When you’re holding your new bundle of joy in your arms, it can be hard to imagine them up and running around, but it will be here sooner than you think, and there are several milestones they will achieve on the way…cherish every moment!
Tummy time is a relatively new term in child development, brought into practise after professionals declared babies should not sleep on their fronts as it can cause cot death. Tummy time is placing your baby on their stomach while they're awake, and someone is watching. Tummy time is a crucial exercise for a baby’s visual, motor and sensory development. It helps prevent flat spots on the back of baby’s heads and develops the muscles in their neck and shoulders necessary to lift their heads and eventually to sit up, crawl and take their first steps independently.
You can begin tummy time as early as the first day you bring your baby home. Prepare by placing your baby on their tummy on a play mat or clean towel on the floor for 3-5 minutes, 2-3 times a day. Ensure their tummy is on the floor. The time can be increased as your baby gets stronger and more comfortable with tummy time. Your new born will not be able to support their head for some time, but by introducing tummy time early in their life will get them used to the activity and feeling of laying on their stomachs.
UK Chief Medical Officers' Physical Activity Guidelines state that non-mobile infants should have at least 30 minutes of tummy time spread throughout the day while awake (and other movements such as reaching and grasping, pushing and pulling themselves independently, or rolling over).
During their tummy time sessions, your baby can get frustrated at the fact that they are not able to see as much as when on their back or sat upright in your arms. So, why not get down on the floor with them and play, sing or move a favourite toy for them to see and grab. Your presence will soothe them and make it an enjoyable experience as they learn to interact with their surroundings.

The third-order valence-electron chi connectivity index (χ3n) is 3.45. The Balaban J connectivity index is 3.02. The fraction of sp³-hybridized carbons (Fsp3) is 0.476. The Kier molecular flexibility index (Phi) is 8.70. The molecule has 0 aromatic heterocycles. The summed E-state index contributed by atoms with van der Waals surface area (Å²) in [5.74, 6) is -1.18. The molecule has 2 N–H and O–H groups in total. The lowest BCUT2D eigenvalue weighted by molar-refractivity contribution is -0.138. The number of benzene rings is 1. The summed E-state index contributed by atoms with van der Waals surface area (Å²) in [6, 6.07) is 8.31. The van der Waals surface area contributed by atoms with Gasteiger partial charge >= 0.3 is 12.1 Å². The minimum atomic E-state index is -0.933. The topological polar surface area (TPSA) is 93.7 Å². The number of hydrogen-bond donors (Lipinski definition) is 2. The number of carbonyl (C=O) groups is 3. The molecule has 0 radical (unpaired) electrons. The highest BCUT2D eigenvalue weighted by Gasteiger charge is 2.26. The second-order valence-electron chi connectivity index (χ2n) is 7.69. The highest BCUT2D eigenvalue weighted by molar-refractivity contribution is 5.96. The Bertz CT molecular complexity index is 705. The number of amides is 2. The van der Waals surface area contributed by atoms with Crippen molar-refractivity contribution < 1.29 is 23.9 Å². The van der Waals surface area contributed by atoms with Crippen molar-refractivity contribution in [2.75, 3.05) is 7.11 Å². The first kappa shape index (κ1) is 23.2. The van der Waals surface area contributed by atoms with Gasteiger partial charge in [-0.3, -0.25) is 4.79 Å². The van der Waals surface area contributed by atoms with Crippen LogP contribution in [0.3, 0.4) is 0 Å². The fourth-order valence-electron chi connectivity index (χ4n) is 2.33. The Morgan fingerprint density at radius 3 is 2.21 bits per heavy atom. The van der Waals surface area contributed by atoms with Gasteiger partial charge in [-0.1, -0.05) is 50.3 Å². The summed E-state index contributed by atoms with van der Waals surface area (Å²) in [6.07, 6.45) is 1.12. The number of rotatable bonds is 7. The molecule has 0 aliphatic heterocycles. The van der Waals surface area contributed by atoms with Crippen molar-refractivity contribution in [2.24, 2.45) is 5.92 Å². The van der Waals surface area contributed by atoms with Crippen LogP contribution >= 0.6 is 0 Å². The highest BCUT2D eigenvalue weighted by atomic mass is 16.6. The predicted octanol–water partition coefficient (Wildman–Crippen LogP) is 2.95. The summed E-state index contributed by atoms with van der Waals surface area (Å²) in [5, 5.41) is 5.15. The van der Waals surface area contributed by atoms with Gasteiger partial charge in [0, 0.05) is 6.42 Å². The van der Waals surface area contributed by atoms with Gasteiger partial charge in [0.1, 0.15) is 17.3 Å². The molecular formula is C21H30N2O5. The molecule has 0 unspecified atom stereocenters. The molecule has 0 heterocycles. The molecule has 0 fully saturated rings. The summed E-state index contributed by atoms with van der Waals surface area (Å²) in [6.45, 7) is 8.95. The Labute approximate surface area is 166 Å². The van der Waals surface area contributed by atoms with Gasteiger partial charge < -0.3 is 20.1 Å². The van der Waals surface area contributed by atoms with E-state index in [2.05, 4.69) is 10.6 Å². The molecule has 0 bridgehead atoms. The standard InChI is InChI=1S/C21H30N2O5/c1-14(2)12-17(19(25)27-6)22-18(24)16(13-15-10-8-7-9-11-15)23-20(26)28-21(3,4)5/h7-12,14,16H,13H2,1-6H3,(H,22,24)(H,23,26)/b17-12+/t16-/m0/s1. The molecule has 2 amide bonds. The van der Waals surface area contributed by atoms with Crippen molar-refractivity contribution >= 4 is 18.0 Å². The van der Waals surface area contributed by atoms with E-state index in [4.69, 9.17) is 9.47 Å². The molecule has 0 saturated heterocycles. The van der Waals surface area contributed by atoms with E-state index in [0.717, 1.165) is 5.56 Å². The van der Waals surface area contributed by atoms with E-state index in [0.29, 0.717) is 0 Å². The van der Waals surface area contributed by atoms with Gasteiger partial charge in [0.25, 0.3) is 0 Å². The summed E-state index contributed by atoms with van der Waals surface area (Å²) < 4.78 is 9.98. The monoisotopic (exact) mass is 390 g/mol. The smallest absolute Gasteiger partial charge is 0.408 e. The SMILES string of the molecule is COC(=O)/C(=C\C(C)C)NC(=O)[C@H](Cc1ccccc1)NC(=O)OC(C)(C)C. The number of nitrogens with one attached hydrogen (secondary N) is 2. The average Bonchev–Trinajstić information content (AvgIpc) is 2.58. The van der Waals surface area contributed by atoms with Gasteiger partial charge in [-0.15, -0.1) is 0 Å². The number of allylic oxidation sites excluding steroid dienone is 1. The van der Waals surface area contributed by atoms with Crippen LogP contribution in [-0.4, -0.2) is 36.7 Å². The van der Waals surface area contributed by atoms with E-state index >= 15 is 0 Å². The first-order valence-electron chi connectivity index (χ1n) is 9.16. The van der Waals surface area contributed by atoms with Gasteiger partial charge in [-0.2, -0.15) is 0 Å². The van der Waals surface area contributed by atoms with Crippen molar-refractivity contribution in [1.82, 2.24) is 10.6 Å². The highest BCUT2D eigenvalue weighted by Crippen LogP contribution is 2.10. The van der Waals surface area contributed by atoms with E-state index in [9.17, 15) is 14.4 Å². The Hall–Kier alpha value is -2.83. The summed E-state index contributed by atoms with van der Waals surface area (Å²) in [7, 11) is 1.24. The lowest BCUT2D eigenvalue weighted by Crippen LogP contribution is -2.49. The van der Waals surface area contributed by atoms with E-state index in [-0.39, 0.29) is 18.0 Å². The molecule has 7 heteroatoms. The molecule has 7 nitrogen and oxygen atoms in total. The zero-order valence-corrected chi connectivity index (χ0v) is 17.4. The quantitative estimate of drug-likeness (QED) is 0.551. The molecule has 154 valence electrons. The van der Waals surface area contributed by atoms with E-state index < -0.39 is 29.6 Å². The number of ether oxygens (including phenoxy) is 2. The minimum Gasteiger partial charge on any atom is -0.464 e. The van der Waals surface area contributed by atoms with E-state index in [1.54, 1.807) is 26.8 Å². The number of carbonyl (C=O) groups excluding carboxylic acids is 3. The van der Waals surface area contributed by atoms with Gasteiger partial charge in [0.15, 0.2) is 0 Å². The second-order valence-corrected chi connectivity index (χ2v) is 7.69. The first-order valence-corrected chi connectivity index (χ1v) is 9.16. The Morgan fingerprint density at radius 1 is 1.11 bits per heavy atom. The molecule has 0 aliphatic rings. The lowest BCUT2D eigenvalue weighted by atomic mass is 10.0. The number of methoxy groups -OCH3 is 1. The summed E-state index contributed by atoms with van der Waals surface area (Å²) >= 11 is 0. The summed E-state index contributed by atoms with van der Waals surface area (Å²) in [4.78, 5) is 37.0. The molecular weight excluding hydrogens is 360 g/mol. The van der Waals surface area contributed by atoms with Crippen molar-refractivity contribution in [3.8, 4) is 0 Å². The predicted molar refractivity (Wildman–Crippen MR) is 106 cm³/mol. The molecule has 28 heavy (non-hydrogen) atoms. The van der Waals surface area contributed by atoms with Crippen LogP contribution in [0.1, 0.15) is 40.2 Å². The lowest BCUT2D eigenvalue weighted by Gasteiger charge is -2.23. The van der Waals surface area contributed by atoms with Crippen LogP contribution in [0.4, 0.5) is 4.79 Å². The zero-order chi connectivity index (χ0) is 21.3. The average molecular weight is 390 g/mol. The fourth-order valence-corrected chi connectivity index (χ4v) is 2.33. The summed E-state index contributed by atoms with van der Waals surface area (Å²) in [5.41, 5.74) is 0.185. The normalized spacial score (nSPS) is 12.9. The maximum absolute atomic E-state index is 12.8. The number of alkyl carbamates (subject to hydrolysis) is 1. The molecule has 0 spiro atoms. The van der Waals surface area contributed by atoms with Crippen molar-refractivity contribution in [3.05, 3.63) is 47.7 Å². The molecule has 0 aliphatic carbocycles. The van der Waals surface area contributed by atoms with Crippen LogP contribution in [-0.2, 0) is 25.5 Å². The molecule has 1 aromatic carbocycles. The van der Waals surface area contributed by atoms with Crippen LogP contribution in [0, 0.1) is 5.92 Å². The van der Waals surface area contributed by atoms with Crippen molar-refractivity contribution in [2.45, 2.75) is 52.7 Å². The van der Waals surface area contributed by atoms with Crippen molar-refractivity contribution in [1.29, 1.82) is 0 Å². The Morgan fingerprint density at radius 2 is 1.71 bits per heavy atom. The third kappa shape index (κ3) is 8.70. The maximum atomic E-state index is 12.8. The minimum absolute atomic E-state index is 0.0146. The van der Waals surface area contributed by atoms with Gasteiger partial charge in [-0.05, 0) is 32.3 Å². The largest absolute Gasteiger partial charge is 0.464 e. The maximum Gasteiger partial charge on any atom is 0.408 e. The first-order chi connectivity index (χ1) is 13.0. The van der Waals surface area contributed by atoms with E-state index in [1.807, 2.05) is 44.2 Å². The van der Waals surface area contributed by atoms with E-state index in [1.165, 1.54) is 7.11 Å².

There are a few key rules to remember during tummy time: make sure your child is alert, not recently fed as this can cause re-flux and laying on a full stomach will be very uncomfortable which can upset your baby.
Once your baby has mastered holding their own head up, the next leading step will be rolling over, usually around 6-7 months, which can be a new skill that is learnt suddenly. So, remember not to give your child tummy time on raised surfaces, such as changing tables or sofas, where there is a risk of rolling off.
Rolling over usually takes place at around 6 to 7 months, but every child is unique and will move at their own pace. Some babies may even skip the rolling stage or may decide it is the only way to travel for a while. The best way to encourage rolling over is to give baby as much tummy time as possible and entertain them with toys or activities to one side. Once they have begun to roll, you may find that your baby has a dominant side that they like to roll onto, this is normal, and it is most likely going to be that side hand that they will learn to write with when they are older.
At Kiddi Caru we incorporate tummy time to encourage rolling within a variety of our activities to make the process fun for the children and for them to learn through play. Our team introduce reflective surfaces for the babies to see themselves and the room whilst on their front as it can feel quite limiting being on their tummies compared to their backs. As well as, body painting to incorporate their sensory play using their whole body and developing their gross motor skills (large movements), it also results in some great art work for our displays in the room or for their parents to take home. Within our nursery environment our babies grow in confidence, along with watching and interacting with their peers to encourage one another to progress to their next developmental stage of movement – sitting and crawling!
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